West Side Story (Columbus Children’s Theatre – Columbus, OH)

How lucky am I to be able to see full productions of the two biggest Broadway hits of the 1957-1958 season all in the same week? One night I get to see The Music Man at Weathervane Playhouse in Newark, and the next night I’m enjoying Columbus Children’s Theatre’s West Side Story! Both are now revered as classics, were made into very popular and faithfully adapted films, and for well over fifty years have been performed thousands of times a year all over the country from high schools to regional theatres. One can’t really be considered a fan of musicals without becoming acquainted with these evergreens; their songs pop up all the time in popular culture, and chances are you’ve heard some of them even if you didn’t know from where they originated.

Photo: David Heasley

Meredith Willson’s The Music Man was the big Tony Award winner in 1958 and the longer-running hit, but West Side Story, with a searing Leonard Bernstein score, lyrics by the up-and-coming Stephen Sondheim, book by Arthur Laurents, and choreography courtesy of the legendary Jerome Robbins, has emerged as the more serious classic. Inspired by Shakespeare’s Romeo and Juliet, the action has been transplanted to the Upper West Side of New York City in the 1950s as rival gangs, the Jets (who are white) and the Sharks (who are Puerto Rican), fight for dominance. Caught in the crosshairs are Tony, a sometime member of the Jets, and Maria, the sister of the leader of the Sharks, Bernardo. Tony and Maria meet at a school dance, fall in love, and try to stop the gangs from fighting to discover things will only get worse before they begin to get better. With nearly every now song an established classic (“Maria,” “Tonight,” “Somewhere,” “I Feel Pretty,” and “America” to name but a few), West Side Story continues to capture the heart of each new generation, thanks to the 1961 film and the play’s continued popularity. This current production, featuring Columbus Children’s Theatre’s Summer Pre-Professional Company of performers ages sixteen to twenty-two, is about as engaging and rousing a production as one is likely to find, “pre-professional” or not.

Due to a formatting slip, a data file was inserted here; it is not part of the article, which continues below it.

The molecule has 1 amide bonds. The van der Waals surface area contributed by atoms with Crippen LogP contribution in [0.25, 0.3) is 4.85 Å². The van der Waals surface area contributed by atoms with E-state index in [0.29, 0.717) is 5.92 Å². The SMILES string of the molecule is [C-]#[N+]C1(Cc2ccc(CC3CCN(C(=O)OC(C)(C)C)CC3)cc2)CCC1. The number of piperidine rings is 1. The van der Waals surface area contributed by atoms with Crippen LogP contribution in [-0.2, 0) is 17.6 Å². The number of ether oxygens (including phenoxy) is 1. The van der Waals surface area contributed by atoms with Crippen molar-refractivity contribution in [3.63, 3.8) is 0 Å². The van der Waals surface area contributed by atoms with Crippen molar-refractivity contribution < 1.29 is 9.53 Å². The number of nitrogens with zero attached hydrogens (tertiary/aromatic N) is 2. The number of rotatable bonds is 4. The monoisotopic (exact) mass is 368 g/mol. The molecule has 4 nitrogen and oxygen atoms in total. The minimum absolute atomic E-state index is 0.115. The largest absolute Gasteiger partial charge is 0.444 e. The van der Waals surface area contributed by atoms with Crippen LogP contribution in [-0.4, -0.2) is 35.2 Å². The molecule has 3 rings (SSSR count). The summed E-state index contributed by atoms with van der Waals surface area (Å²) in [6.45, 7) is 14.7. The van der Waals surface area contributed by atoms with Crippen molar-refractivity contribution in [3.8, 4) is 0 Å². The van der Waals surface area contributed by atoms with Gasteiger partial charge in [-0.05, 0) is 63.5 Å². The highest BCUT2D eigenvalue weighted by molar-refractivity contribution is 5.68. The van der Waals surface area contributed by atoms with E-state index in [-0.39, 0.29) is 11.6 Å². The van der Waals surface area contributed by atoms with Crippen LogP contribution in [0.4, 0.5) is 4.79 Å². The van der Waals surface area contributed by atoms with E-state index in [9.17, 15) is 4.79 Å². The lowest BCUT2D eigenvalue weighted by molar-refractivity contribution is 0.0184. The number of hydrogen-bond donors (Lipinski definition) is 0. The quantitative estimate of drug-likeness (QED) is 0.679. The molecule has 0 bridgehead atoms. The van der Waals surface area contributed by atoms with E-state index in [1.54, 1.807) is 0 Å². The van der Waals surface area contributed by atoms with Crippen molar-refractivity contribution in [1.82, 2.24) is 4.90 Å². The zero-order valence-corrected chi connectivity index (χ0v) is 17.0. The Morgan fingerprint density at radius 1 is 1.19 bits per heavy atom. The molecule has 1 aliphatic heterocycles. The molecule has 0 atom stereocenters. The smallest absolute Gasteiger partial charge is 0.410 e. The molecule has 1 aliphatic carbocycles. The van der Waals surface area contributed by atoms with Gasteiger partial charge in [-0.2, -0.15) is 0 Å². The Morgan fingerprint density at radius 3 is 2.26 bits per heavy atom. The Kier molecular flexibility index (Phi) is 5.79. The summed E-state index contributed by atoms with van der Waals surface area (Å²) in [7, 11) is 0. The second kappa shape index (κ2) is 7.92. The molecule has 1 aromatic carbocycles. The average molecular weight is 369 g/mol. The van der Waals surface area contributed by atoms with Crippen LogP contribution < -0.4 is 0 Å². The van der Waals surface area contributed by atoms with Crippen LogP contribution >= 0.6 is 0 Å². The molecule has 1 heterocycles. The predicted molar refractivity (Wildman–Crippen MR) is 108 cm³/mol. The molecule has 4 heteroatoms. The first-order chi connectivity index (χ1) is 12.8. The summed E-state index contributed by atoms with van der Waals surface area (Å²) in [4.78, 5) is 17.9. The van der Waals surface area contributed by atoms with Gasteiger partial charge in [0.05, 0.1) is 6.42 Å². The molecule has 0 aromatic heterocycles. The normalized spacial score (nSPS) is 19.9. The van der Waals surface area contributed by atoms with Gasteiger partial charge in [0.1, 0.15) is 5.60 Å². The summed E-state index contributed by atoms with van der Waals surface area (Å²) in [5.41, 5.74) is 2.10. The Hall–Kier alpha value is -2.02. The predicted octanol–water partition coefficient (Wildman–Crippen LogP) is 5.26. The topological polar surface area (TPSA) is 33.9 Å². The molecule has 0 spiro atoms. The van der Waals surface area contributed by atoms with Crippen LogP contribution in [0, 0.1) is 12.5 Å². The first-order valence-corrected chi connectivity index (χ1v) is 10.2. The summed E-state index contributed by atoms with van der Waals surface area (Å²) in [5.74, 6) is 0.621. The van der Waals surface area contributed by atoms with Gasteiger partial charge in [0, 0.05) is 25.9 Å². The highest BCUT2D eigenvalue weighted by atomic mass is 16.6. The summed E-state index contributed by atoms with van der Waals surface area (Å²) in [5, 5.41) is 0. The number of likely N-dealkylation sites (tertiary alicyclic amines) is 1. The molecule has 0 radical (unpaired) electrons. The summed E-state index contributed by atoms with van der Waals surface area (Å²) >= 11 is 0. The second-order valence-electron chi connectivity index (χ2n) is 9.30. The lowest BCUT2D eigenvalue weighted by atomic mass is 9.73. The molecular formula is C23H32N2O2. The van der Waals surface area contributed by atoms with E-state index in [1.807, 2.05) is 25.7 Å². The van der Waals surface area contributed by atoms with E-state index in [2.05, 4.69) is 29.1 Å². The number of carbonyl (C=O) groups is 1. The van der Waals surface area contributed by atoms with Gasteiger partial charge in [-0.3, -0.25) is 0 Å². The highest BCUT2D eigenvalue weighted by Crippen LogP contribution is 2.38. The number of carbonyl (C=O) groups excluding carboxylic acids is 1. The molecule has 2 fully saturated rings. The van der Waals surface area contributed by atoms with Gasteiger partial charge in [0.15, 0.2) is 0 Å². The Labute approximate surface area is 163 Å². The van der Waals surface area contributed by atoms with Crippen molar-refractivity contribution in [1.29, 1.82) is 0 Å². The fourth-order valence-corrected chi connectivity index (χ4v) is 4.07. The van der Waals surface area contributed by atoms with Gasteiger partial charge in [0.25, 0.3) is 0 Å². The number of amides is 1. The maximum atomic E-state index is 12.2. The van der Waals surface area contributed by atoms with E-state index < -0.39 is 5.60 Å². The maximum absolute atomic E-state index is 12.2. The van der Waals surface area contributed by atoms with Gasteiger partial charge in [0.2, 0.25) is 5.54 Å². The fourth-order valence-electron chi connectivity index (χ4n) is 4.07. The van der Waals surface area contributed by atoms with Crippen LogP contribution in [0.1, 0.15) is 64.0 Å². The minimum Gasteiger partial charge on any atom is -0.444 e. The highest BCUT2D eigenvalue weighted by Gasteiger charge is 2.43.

Photo: David Heasley

These Jets and Sharks dance, fight, and spit with equal intensity (stage combat aided by William Goldsmith), and each performer appears fully cocked and ready to attack anyone who gets in their way. I remember some snickering from my classmates when we watched the movie in high school during the opening dance sequence; no one would dare to scoff at these Jets and Sharks, especially once they see them believably kick and punch each other to the ground! It’s interesting to note that all but two of the Jets and Sharks are wearing identical black Converse Chuck Taylor All Star shoes, a nice visual reminder that they have so much more in common than they seem to realize.